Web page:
Afghan forces backed by United States air support launched a counter-offensive Tuesday to recapture the northern city of Kunduz, a day after Taliban insurgents overran it.
Kunduz is the first major city the Taliban have captured in 14 years. The fast-moving assault – one of the group’s biggest since being ousted from power in 2001 – took Afghan military and intelligence authorities by surprise. By the end of Monday, Taliban fighters had hoisted their flag in the city square and freed hundreds of prisoners from a local jail.
The fall of the provincial capital “dealt a major blow to Afghanistan's NATO-trained security forces and spotlighted the insurgency's potential to expand beyond its rural strongholds,” reports Agence France-Presse. The brazen assault was also a reminder of how fragile Afghanistan remains after more than a decade of US and NATO counterinsurgency operations and tens of billions of dollar in foreign aid.
Afghan forces tried to fight their way Kunduz in an operation launched Tuesday morning. But their progress has been slow, delayed by ambushes and roadside bombs, reports The New York Times.
While the Defense Ministry reports that troops have managed to clear the police headquarters and city prison, most of Kunduz, a city of some 300,000 residents, remains under Taliban control. Many analysts predict a difficult fight ahead.
“The Taliban are strolling around freely like this is their home,” Ghulam Rabbani, a member of the Kunduz provincial council, told The Times. “They took a lot of weapons from the intelligence agency’s office, weapons that were stocked for arming pro-government militias. We fear that there was cash and vehicles also.”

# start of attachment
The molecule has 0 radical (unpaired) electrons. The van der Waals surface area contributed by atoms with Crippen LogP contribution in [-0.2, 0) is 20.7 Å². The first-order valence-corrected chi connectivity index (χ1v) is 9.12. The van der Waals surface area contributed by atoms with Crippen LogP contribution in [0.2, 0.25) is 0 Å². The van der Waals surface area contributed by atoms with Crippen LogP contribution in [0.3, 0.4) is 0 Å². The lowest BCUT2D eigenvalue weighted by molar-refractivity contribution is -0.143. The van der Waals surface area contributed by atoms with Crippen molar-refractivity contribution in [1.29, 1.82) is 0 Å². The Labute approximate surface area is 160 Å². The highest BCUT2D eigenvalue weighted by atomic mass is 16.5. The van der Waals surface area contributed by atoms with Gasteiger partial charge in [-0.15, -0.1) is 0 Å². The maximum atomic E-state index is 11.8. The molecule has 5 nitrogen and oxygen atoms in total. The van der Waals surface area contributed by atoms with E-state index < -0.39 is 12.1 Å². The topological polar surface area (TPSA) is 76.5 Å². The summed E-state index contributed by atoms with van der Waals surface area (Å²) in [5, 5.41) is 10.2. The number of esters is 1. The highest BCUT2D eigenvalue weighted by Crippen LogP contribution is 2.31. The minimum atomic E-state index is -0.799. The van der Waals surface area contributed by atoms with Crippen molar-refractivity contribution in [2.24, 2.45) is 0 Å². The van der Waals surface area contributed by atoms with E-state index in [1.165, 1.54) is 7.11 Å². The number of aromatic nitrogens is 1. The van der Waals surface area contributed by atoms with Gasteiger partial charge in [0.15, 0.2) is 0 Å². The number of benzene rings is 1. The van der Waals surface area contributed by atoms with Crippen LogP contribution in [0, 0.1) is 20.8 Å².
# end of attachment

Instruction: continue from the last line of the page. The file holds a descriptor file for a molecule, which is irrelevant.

US forces carried out an airstrike outside the city on Tuesday to eliminate a threat to coalition and Afghan forces, said Col. Brian Tribus, a spokesman for US forces in Afghanistan. He did not say if more airstrikes would follow, reports the Associated Press.
The assault on Kunduz is a major setback for Afghan President Ashraf Ghani, who marked his first year in power on Tuesday. He had pledged to bring peace to Afghanistan and to draw the Taliban into peace negotiations. But as The Washington Post reports:
The seizure of the city would give Taliban insurgents a critical base of operations beyond their traditional strongholds in Afghanistan’s south. Afghan government leaders and the U.S.-led coalition here view the battle for Kunduz as a key test of the Afghan security forces in their continuing fight with the Taliban.
The fall of the city is also a major blow to US-led military efforts in Afghanistan. The Christian Science Monitor reported earlier this year that the country had received $62.5 billion from the US to help build its security forces.
Yet the Taliban is still potent. And though the country made considerable steps forward over the last decade, much of that money was wasted due to mismanagement, lack of oversight, and corruption.
Whether the US and Afghanistan learn from these mistakes will be critical to ongoing efforts to develop the war-torn country. And for the US, any lessons learned could prove vital for future foreign aid and development efforts – provided the negativities aren't airbrushed away.